Professional Photographers and Videographers

If you know you need to use 4K video or RAW files, it’s definitely worth opting for the SanDisk Extreme Pro in our opinion. Both the speeds and capacities on offer with this kind of memory card will be able to handle your workload more effectively.

SanDisk Ultra cards use a video speed class that’s only suitable for 1080p and below. What’s more, the speed difference here will definitely be noticeable when transferring a large number of files on a shoot.

Those on a Budget

If your needs and more casual and you’re on a budget, there’s absolutely nothing wrong with a SanDisk Ultra card. The capacities and speeds on offer certainly aren’t as high as with SanDisk Extreme options, but they should be more than enough for a huge range of requirements.

It all comes down to how you’re actually using the data on your memory card. Just saving a few photos for use later on? A SanDisk Ultra card will be surplus to requirements. Using something like a Nintendo Switch? You’ll definitely want to opt for something faster like a SanDisk Extreme.

Your switch will need to transfer data from storage to its active memory every time you try to access games or files. A slower transfer speed here can be super noticeable.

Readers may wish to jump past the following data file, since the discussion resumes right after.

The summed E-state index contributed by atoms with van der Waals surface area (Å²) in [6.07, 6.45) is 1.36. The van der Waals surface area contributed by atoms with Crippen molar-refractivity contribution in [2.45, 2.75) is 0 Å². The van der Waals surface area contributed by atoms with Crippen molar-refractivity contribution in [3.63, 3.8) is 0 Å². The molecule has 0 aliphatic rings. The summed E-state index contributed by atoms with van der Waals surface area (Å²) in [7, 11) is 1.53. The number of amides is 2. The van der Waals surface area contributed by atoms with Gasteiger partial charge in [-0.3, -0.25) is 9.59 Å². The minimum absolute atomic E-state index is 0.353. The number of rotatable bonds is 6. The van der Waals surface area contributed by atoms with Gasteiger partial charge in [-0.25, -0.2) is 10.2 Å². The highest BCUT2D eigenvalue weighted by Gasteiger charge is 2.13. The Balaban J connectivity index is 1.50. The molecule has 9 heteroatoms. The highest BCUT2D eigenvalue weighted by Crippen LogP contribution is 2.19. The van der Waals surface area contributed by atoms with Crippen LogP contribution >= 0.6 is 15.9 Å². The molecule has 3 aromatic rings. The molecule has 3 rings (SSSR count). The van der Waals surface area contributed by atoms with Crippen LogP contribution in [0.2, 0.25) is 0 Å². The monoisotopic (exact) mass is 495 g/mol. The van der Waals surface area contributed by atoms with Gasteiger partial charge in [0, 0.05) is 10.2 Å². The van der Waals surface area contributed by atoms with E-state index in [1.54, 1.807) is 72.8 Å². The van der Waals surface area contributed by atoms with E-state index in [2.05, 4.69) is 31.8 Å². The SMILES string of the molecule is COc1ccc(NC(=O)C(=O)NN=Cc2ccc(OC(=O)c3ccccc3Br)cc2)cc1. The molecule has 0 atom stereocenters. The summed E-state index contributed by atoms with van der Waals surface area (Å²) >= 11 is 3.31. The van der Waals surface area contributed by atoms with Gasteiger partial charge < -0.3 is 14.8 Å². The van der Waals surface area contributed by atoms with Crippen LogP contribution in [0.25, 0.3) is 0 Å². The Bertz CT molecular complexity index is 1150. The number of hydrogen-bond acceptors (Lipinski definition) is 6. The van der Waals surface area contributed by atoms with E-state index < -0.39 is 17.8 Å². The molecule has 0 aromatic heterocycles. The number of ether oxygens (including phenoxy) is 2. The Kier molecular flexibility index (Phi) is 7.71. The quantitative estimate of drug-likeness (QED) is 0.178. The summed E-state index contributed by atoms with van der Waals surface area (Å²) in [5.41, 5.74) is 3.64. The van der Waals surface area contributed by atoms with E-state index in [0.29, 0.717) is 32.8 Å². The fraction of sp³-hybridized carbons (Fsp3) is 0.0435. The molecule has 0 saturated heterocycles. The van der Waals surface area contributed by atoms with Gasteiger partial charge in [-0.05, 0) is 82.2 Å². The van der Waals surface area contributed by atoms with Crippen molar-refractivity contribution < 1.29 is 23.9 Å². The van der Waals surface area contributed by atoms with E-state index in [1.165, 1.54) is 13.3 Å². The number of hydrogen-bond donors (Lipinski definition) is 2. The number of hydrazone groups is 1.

What If I have Absolutely No Idea?

If the SD card comparison on this page has left you scratching your head, our advice is to consult your manufacturer’s guidance. Many manufacturers of point and shoot cameras recommend compatible SD cards and microSD cards that work well with their equipment.

If in doubt, it can be worthwhile to go straight to the source. Otherwise, we think it’s hard to go wrong with a SanDisk Extreme Pro card. The maximum speed and capacity you’ll be able to achieve is hard to deny.

Understanding SD Cards – Terms Explained

SanDisk Ultra VS Extreme

As mentioned above, a lot of this stuff boils down to marketing lingo. An ‘extreme model’ card might not actually be any better than a generic option from a different manufacturer. Our advice is to get to grips with the universal terms that apply to all types of regular and micro SD card.

This way, you’ll be able to cut through the BS and compare products accurately. In this section, we’ll run through some of the most common terms you’re likely to encounter when shopping for both generic and SanDisk cards. From transfer speed to video speed class, we’ve got you covered.

Sequential Write Speed